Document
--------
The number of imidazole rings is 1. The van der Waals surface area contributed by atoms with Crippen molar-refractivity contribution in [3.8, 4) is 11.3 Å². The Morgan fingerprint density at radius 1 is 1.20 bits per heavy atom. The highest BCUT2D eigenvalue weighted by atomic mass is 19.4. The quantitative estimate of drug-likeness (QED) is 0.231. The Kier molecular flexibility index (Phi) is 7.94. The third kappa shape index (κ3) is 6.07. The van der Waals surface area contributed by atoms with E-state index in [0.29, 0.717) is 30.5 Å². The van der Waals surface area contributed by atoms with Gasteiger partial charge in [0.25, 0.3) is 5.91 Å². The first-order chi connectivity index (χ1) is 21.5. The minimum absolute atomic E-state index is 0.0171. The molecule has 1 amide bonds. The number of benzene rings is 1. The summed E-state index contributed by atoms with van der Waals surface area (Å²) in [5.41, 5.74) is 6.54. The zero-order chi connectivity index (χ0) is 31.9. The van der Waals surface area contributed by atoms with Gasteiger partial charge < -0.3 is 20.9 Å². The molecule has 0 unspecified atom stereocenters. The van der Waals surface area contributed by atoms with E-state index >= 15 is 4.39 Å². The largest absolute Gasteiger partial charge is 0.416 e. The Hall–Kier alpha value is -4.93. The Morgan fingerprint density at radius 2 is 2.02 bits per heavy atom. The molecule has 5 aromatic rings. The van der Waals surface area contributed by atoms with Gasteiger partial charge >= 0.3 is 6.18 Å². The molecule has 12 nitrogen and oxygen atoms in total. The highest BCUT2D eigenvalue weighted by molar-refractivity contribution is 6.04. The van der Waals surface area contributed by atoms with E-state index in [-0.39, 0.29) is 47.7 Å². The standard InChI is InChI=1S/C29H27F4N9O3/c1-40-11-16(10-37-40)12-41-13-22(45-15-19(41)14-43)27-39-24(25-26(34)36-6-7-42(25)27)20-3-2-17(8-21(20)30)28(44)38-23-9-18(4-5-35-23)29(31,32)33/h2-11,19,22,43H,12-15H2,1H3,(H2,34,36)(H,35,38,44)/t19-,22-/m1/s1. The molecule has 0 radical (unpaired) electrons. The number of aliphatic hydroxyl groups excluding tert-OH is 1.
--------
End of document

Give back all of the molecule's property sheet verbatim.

The number of imidazole rings is 1. The van der Waals surface area contributed by atoms with Crippen molar-refractivity contribution in [3.8, 4) is 11.3 Å². The Morgan fingerprint density at radius 1 is 1.20 bits per heavy atom. The highest BCUT2D eigenvalue weighted by atomic mass is 19.4. The quantitative estimate of drug-likeness (QED) is 0.231. The Kier molecular flexibility index (Phi) is 7.94. The third kappa shape index (κ3) is 6.07. The van der Waals surface area contributed by atoms with E-state index in [0.29, 0.717) is 30.5 Å². The van der Waals surface area contributed by atoms with Gasteiger partial charge in [0.25, 0.3) is 5.91 Å². The first-order chi connectivity index (χ1) is 21.5. The minimum absolute atomic E-state index is 0.0171. The molecule has 1 amide bonds. The number of benzene rings is 1. The summed E-state index contributed by atoms with van der Waals surface area (Å²) in [5.41, 5.74) is 6.54. The zero-order chi connectivity index (χ0) is 31.9. The van der Waals surface area contributed by atoms with Gasteiger partial charge < -0.3 is 20.9 Å². The molecule has 0 unspecified atom stereocenters. The van der Waals surface area contributed by atoms with E-state index >= 15 is 4.39 Å². The largest absolute Gasteiger partial charge is 0.416 e. The Hall–Kier alpha value is -4.93. The Morgan fingerprint density at radius 2 is 2.02 bits per heavy atom. The molecule has 5 aromatic rings. The van der Waals surface area contributed by atoms with Gasteiger partial charge >= 0.3 is 6.18 Å². The molecule has 12 nitrogen and oxygen atoms in total. The highest BCUT2D eigenvalue weighted by molar-refractivity contribution is 6.04. The van der Waals surface area contributed by atoms with E-state index in [-0.39, 0.29) is 47.7 Å². The standard InChI is InChI=1S/C29H27F4N9O3/c1-40-11-16(10-37-40)12-41-13-22(45-15-19(41)14-43)27-39-24(25-26(34)36-6-7-42(25)27)20-3-2-17(8-21(20)30)28(44)38-23-9-18(4-5-35-23)29(31,32)33/h2-11,19,22,43H,12-15H2,1H3,(H2,34,36)(H,35,38,44)/t19-,22-/m1/s1. The molecule has 0 radical (unpaired) electrons. The number of aliphatic hydroxyl groups excluding tert-OH is 1.